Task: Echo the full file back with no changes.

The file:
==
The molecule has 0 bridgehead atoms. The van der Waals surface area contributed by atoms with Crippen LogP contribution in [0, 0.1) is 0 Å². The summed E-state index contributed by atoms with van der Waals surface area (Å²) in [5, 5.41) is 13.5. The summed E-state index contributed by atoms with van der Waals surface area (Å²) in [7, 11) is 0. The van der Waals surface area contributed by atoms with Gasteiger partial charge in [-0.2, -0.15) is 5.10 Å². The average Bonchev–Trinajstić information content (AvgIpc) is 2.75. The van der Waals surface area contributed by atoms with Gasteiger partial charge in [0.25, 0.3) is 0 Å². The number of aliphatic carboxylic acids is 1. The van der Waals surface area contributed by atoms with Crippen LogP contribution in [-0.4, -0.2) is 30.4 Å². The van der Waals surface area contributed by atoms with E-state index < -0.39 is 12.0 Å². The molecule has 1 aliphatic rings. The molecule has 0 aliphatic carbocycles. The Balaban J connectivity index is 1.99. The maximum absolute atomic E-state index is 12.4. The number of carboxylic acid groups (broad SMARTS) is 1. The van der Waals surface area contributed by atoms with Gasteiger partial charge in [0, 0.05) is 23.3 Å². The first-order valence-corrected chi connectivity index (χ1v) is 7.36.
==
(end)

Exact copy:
The molecule has 0 bridgehead atoms. The van der Waals surface area contributed by atoms with Crippen LogP contribution in [0, 0.1) is 0 Å². The summed E-state index contributed by atoms with van der Waals surface area (Å²) in [5, 5.41) is 13.5. The summed E-state index contributed by atoms with van der Waals surface area (Å²) in [7, 11) is 0. The van der Waals surface area contributed by atoms with Gasteiger partial charge in [-0.2, -0.15) is 5.10 Å². The average Bonchev–Trinajstić information content (AvgIpc) is 2.75. The van der Waals surface area contributed by atoms with Gasteiger partial charge in [0.25, 0.3) is 0 Å². The number of aliphatic carboxylic acids is 1. The van der Waals surface area contributed by atoms with Crippen LogP contribution in [-0.4, -0.2) is 30.4 Å². The van der Waals surface area contributed by atoms with E-state index < -0.39 is 12.0 Å². The molecule has 1 aliphatic rings. The molecule has 0 aliphatic carbocycles. The Balaban J connectivity index is 1.99. The maximum absolute atomic E-state index is 12.4. The number of carboxylic acid groups (broad SMARTS) is 1. The van der Waals surface area contributed by atoms with Gasteiger partial charge in [0, 0.05) is 23.3 Å². The first-order valence-corrected chi connectivity index (χ1v) is 7.36.